THERAPY FOR THE By Toni KasprowiczDIGESTIVE SYSTEM
COLONOSCOPY A colonoscopy is a procedure used to evaluate the colon endoscopically. The colonoscope is four foot long tube and measures four feet in length, is very flexible, and has a camera and light source at the end. The endoscope is inserted slowly into the anus, rectum, and colon as far as the cecum (first part of colon). To prepare for this procedure, the patient must clean out the colon to ensure accuracy. In order to do this, the patient must drink a large amount of cleansing solution or stay on a clear liquid diet with laxatives and enemas several days prior to the procedure.
COLONOSCOPY CONT. During this procedure, the patient is given fluids and sedatives through an IV to make the patient relaxed. The medication also serves to relieve the pressure, bloating, and cramping associated with a colonoscopy. Patients are to lay on their left side while the gastroenterologist advances the scope to the cecum. A suction machine is used to remove feces. The scope is then slowly withdrawn and the doctor will carefully examine the colon’s lining. Usually the doctor will perform a biopsy or remove polyps from the colon. This test is usually performed in about 45 minutes.
COLONOSCOPY CONT. The reasons this procedure is done: bloody stool, abdominal pains and diarrhea Irregularities on x-rays or CT scans Significant change in bowel movements Family history of colon cancer or polyps which could eventually become cancerous Ulcerative colitis Non-colonic cancers To check for tumors, ulcers, polyps, inflammation
HERNIOPLAST Y This procedure is done to repair hernias in the abdominal wall. A hernia is a protrusion of fascia or an organ through the wall of the cavity which contains it. There are dif ferent types of abdominal hernias: Femoral – located in the upper thigh Inguinal – located in the groin Hiatal – located in upper part of stomach, pushing into chest Incisional – occurs through scars from past abdominal surgeries Umbilical – located around belly button when the muscle in the area does not close completely Often there are no symptoms besides discomfort or pain along with a palpable bulge. If a patient is experiencing nausea or vomiting, it is cause for a trip to the emergency room – emergency surgery may be needed.
HERNIOPLAST Y CONT. This surgery is the only way to permanently fix hernias. This procedure uses mesh patches of synthetic material to “plug up” the bulges in the cavity walls. The hernia is pushed back into the cavity in which it belongs, then the patch is sewn over the weakened muscle. This procedure will be done as an emergency surgery if the protruding tissue becomes stuck and the blood supply is pinched of f. If the hernia consists of intestinal tissue, it is important to perform the surgery as soon as possible because that portion of intestine will become strangulated, which results in necrosis.
HERNIOPLAST Y CONT. Hernioplasties are safe and the recurrence rate is low. One of the main risks, in rare cases, is damage to the function of the testicles. Nerve damage is another rare concern. This is usually an outpatient surgery. Recovery time is approximately three weeks, and it is recommended that strenuous activities be avoided for about 5 to 6 weeks after surgery.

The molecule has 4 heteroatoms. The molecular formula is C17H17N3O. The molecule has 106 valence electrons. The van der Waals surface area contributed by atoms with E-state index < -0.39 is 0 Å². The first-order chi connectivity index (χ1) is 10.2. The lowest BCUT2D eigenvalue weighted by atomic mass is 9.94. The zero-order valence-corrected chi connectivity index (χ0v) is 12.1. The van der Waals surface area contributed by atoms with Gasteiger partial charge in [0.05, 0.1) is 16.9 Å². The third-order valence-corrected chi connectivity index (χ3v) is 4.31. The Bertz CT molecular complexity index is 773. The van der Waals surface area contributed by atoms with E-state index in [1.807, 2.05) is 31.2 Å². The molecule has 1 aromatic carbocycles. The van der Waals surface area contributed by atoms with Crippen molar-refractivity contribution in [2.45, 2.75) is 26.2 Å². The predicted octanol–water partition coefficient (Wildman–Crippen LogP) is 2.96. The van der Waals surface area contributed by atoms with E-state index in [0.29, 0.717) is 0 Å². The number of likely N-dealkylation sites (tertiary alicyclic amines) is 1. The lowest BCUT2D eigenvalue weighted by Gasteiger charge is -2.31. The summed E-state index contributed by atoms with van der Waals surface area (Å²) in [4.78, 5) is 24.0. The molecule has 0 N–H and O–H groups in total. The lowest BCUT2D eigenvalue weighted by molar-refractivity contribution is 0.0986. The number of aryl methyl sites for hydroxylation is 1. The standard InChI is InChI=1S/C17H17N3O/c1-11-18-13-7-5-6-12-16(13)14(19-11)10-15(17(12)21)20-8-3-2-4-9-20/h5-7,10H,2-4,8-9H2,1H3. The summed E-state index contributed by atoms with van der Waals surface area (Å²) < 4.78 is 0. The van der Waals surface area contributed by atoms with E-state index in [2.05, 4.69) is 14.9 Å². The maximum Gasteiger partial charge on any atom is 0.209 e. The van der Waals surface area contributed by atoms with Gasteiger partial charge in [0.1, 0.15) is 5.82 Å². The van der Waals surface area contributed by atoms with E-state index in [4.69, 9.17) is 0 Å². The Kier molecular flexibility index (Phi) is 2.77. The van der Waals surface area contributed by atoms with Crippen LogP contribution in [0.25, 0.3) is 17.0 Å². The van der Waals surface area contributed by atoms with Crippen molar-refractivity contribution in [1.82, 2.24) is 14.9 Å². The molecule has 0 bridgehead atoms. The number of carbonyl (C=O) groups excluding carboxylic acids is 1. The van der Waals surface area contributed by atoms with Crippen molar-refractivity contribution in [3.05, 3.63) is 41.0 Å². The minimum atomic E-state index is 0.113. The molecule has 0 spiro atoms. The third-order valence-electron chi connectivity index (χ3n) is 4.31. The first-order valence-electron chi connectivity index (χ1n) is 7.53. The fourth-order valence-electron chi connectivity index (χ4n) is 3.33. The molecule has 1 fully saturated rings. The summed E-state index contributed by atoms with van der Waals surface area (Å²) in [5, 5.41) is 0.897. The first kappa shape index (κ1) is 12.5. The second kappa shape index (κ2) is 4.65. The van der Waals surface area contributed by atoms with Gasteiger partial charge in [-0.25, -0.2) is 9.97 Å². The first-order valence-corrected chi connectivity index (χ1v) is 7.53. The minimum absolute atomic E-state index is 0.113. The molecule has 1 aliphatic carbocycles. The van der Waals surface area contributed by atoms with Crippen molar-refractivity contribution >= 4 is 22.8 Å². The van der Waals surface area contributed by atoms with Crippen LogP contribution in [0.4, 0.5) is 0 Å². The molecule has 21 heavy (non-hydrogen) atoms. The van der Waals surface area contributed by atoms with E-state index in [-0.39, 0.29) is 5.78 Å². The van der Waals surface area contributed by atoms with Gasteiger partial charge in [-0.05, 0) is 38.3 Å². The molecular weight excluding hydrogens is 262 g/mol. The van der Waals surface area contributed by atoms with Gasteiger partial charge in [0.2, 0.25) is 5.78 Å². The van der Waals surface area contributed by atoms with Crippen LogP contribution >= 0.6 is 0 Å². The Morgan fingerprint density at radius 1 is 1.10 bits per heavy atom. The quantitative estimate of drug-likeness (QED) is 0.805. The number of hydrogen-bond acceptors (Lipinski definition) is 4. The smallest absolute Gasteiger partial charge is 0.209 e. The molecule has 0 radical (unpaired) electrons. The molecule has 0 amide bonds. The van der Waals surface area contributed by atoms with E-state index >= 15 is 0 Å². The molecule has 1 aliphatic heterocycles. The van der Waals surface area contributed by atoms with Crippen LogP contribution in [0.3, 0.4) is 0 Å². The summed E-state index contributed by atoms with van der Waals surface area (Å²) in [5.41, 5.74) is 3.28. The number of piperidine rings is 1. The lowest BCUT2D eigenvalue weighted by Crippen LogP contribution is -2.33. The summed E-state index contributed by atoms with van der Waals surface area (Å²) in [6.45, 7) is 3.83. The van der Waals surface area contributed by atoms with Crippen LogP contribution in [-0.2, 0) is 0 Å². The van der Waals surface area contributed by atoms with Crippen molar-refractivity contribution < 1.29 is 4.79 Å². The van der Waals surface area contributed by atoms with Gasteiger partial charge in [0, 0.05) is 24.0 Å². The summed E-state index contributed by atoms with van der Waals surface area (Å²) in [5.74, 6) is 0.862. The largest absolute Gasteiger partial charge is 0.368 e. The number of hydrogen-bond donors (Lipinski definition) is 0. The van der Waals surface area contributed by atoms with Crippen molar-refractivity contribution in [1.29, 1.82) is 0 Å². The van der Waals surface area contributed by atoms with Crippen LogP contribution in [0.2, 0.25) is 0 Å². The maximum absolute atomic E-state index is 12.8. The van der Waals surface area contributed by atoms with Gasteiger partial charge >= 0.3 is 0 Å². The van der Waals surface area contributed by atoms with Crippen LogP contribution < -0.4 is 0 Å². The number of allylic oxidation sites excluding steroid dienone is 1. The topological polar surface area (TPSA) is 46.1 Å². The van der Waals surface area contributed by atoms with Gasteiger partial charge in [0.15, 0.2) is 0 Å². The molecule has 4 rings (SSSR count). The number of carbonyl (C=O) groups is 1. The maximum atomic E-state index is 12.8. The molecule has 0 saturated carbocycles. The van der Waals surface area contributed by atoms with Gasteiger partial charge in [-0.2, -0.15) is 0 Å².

GASTRIC LAVAGE This procedure is commonly known as stomach pumping, which is the cleaning of the stomach usually following a patient’s ingestion of poison, drugs, or too much alcohol. It can also be done to investigate levels of bleeding from the upper GI track. It has been used for over 200 years. Once a patient is under complete anesthesia, a nasogastric (NG) tube is inserted through his or her mouth or nose, then passed through down to the stomach. The contents of the stomach are then slowly removed.
GASTRIC LAVAGE CONT. Certain precautions need to be addressed before and during the procedure: The practitioner needs to ensure the tube has reached the stomach instead of the lungs. Placement is confirmed by air insufflation during auscultation of the stomach, or testing a small about of aspirated content for pH level, or through x-ray. Hyponatremia is a concern during this procedure. Warm water pumped into the stomach then removed can disrupt the balance of sodium in the body, causing nausea and vomiting, confusion, headache, and in serious cases, seizures, and coma. Saline can be used to help prevent this condition.
GASTRIC LAVAGE CONT. Besides hyponatremia, there are other complications: Aspiration pneumonia Laryngospasm Hypoxia Bradycardia Epistaxis Hypochloremia This procedure is usually only done when the patient has ingested a life-threatening amount of poison and can be treated with in 60 minutes.
CHOLEDOCHOLITHOTRIPSY This is a common procedure done to destroy gallstones. Gallbladder disease, or cholecystitis, is one of the most common medical disorder which can lead to death if not treated. Gallstones typically form from crystals of cholesterol and become bigger in the gallbladder. As the stones increase in size, they can block the flow of bile emptying in to the intestines. The body will be unable to digest fats without bile. Gallbladder disease causes abdominal tenderness and body soreness with pain radiating to the shoulders. Ultrasound is the primary test used to diagnose gallstones.
CHOLEDOCHOLITHOTRIPSY CONT. It is important to treat gallbladder disease promptly because the gallbladder can perforate or rupture, resulting in peritonitis. Choledocholithotripsy has replaced cholecystectomy as a non-surgical, more advanced alternative. The procedure uses shock waves to shatter gallstones, requires only a local anesthetic, and patients recover quickly. To perform this procedure, the physician will insert a hollow toll called a lithotriptor into the patient’s chest until it nears the stones. Low-current, high-voltage electricity shatters the stones.